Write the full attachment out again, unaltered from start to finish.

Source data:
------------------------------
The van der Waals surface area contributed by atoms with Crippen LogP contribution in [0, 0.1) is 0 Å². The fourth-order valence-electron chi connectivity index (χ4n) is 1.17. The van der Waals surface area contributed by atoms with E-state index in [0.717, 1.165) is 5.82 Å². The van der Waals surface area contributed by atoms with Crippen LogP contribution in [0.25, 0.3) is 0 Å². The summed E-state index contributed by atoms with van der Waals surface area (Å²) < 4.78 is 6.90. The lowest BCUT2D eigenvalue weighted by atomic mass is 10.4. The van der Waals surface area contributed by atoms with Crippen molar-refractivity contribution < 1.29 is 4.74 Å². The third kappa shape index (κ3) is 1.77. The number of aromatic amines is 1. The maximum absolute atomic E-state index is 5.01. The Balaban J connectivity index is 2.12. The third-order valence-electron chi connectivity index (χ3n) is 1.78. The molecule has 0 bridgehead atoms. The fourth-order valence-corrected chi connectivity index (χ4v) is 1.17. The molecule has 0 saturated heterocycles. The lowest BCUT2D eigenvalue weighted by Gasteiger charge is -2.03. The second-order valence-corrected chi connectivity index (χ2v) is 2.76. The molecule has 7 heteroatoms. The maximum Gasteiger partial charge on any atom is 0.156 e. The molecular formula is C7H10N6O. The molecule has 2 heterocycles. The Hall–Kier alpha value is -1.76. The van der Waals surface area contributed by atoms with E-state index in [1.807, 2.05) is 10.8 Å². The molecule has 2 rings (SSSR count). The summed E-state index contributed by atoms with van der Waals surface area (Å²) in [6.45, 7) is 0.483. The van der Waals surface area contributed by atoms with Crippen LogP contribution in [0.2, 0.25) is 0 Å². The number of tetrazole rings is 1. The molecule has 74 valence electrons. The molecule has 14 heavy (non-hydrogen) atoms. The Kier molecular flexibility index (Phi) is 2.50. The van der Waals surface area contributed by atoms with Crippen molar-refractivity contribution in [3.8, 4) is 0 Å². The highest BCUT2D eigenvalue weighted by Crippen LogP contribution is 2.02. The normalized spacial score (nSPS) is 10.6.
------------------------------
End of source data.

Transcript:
The van der Waals surface area contributed by atoms with Crippen LogP contribution in [0, 0.1) is 0 Å². The fourth-order valence-electron chi connectivity index (χ4n) is 1.17. The van der Waals surface area contributed by atoms with E-state index in [0.717, 1.165) is 5.82 Å². The van der Waals surface area contributed by atoms with Crippen LogP contribution in [0.25, 0.3) is 0 Å². The summed E-state index contributed by atoms with van der Waals surface area (Å²) < 4.78 is 6.90. The lowest BCUT2D eigenvalue weighted by atomic mass is 10.4. The van der Waals surface area contributed by atoms with Crippen molar-refractivity contribution < 1.29 is 4.74 Å². The third kappa shape index (κ3) is 1.77. The number of aromatic amines is 1. The maximum absolute atomic E-state index is 5.01. The Balaban J connectivity index is 2.12. The third-order valence-electron chi connectivity index (χ3n) is 1.78. The molecule has 0 bridgehead atoms. The fourth-order valence-corrected chi connectivity index (χ4v) is 1.17. The molecule has 0 saturated heterocycles. The lowest BCUT2D eigenvalue weighted by Gasteiger charge is -2.03. The second-order valence-corrected chi connectivity index (χ2v) is 2.76. The molecule has 7 heteroatoms. The maximum Gasteiger partial charge on any atom is 0.156 e. The molecular formula is C7H10N6O. The molecule has 2 heterocycles. The Hall–Kier alpha value is -1.76. The van der Waals surface area contributed by atoms with E-state index in [1.807, 2.05) is 10.8 Å². The molecule has 2 rings (SSSR count). The summed E-state index contributed by atoms with van der Waals surface area (Å²) in [6.45, 7) is 0.483. The van der Waals surface area contributed by atoms with Crippen LogP contribution in [0.2, 0.25) is 0 Å². The number of tetrazole rings is 1. The molecule has 74 valence electrons. The molecule has 14 heavy (non-hydrogen) atoms. The Kier molecular flexibility index (Phi) is 2.50. The van der Waals surface area contributed by atoms with Crippen molar-refractivity contribution in [3.8, 4) is 0 Å². The highest BCUT2D eigenvalue weighted by Crippen LogP contribution is 2.02. The normalized spacial score (nSPS) is 10.6.